What Is the GERD Treatment?

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If you’ve been diagnosed with GERD, your doctor must have told you that medication alone can’t help you and that you have to make changes to your diet and to your lifestyle in general, if you want to live a normal life, free of symptoms. GERD treatments are mainly symptom-targeted, aiming to reduce the reflux amount and to protect the lining of the esophagus. Because the reflux materials are acid, they attack the esophagus lining, causing damage that can be quite severe. The cause of GERD is the weakening of the lower esophageal sphincter or LES. There’s not much to do to strengthen it, but one can take preventative measures for avoiding it becoming even weaker. This is why doctors recommend patients to avoid certain foods which can weaken the LES such as chocolate, coffee, alcohol or fats. Another category of foods that should be avoided is the one that irritates the damaged esophagus lining. This category includes citrus fruits, spicy foods, tomatoes and anything else that could intensify the burning sensation.

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A good way to keep GERD symptoms under control is to limit the amount of food you eat at each meal. Always have many small meals a day rather than two or three large ones. Make sure your last meal takes place 2 or 3 hours before you go to sleep for the night, because lying down may worsen your symptoms. Being overweight is also a risk factor for worsening GERD manifestations, therefore sufferers are often recommended by their physicians to lose weight, if they want to be better. Smoking is also very bad for this condition because it weakens the lower esophageal sphincter. This is why smokers suffering from GERD should quit as soon as possible. It’s not easy, but the reward of reducing the acid reflux symptoms is quite big, therefore it could be a very good motivator for quitting smoking.


When resting or sleeping, GERD sufferers should elevate their upper part of the body. There is special 6-inch blocks wedge pillow made for this purpose. It is not recommended to simply stack more pillows under you head, because that will often worsen your condition because this position puts unwanted pressure on the stomach, thus causing its content to pass through the LES back into the esophagus.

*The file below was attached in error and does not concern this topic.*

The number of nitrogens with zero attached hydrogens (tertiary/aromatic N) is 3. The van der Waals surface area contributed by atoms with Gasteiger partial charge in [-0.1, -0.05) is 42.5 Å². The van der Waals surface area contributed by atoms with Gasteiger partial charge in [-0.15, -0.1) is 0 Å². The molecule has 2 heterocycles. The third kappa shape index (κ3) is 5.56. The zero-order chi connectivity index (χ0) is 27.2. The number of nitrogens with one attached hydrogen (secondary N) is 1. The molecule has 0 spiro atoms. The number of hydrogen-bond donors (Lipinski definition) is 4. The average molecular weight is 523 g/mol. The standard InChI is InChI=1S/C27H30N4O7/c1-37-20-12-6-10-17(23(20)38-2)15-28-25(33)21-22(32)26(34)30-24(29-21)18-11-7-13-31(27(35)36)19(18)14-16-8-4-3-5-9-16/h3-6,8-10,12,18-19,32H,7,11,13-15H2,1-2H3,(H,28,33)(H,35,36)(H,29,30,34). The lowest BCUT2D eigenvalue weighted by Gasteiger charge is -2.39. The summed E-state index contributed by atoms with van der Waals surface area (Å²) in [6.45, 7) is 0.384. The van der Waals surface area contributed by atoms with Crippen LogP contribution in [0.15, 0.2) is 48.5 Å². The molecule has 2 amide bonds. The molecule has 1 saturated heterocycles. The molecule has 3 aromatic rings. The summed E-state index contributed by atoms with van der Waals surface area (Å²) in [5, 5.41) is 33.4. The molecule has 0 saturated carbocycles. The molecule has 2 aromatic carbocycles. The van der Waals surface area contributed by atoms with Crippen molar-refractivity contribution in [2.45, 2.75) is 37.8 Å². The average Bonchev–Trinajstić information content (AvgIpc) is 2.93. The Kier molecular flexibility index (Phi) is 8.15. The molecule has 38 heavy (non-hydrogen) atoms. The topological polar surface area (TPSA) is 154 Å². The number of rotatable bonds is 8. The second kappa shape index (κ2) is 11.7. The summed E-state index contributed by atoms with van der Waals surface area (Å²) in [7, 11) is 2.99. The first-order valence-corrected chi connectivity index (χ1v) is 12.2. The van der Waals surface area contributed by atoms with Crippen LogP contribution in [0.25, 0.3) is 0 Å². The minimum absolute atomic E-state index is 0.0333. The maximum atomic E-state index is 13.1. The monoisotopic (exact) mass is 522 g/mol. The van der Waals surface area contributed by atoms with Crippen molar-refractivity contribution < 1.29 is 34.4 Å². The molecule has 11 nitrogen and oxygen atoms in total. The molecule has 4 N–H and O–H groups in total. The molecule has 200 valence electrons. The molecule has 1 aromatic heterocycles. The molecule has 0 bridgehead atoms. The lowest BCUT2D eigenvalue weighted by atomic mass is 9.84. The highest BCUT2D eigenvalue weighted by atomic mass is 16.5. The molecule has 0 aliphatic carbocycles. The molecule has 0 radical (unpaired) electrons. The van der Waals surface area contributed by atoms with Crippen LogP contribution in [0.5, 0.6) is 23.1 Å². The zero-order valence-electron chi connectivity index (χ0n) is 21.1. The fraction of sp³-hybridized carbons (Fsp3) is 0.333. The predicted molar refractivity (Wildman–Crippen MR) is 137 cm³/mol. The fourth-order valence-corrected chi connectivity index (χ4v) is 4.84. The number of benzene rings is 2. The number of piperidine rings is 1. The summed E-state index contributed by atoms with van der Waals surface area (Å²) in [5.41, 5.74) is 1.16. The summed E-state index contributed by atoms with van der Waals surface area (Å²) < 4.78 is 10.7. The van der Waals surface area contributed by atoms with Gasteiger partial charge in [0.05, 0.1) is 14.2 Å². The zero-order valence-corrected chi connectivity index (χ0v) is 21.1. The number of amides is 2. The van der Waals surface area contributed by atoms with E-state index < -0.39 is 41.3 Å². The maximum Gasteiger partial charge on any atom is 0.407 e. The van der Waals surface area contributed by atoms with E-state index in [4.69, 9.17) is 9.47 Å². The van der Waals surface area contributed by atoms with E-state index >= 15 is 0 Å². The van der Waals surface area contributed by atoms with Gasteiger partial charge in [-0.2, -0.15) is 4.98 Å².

People suffering from this condition usually find antacids as an excellent solution for neutralizing the acid in the reflux materials, thus leading to the disappearance of the heartburn sensation. There are many over the counter antacids which do a great job in this respect. They work even better when they are combined with a foaming agent. The reason behind this is that the foam helps creating a barrier that will prevent the stomach content pass through the LES.

Although excellent on short term, the long term use of antacid medication may leads to adverse effects such as diarrhea, calcium metabolism troubles and even to magnesium buildups. If the person is also suffering from kidney disease, magnesium buildups can be very dangerous. Nobody should take antacid drugs for more than 10-14 days without consulting a physician.

Depending on individual conditions of each patient, the doctor may recommend the use of drugs that decrease the amount of acid produced by the stomach. Such medication includes H2 blockers such as citmetidine, ranitidine, nizatidine or famotidine. These are the names of the active ingredients in the drugs. You’ll find those substances under commercial names such as Zantac, Tagamet, Axid or Pepcid.

Another class of drugs, the proton pump inhibitors, acts by inhibiting an enzyme which is responsible for the secretion of the stomach acid. Such drugs include products based on active substances like omeprazole, pantoprazole, esomeprazole, dexlansoprazole, sodium bicarbonate or rabeprazole.

There are also drugs which speed up the stomach emptying. These are called motility drugs and they act upon the superior GI tract. Metoclopramide and bethanechol are among the two most prescribed substances in this class.

What To Do If GERD Symptoms Never Go Away?

If none of the above mentioned GERD treatments or remedies gives results, patients may need to undergo a very detailed physical examination. Doctors will prescribe a series of diagnostic tests in order to be able to determine what actually causes chronic heartburn in those patients.

One of the most used tests is the X-ray one. X-rays of the entire upper gastrointestinal tract are performed, thus enabling the doctors to evaluate the condition the patient’s esophagus, duodenum and stomach. This exam is not used to diagnose GERD per se, but for ruling out other conditions such as ulcers.

Perhaps the most relevant test for diagnosing GERD is the endoscopy. Endoscopy involves inserting a thin tube with a camera and a light on the end into the patient’s esophagus. If irrelevant, a biopsy can also be performed.

Sometimes surgery may be indicated, although in most of the cases patients are well-off with medication and preventative measures only.


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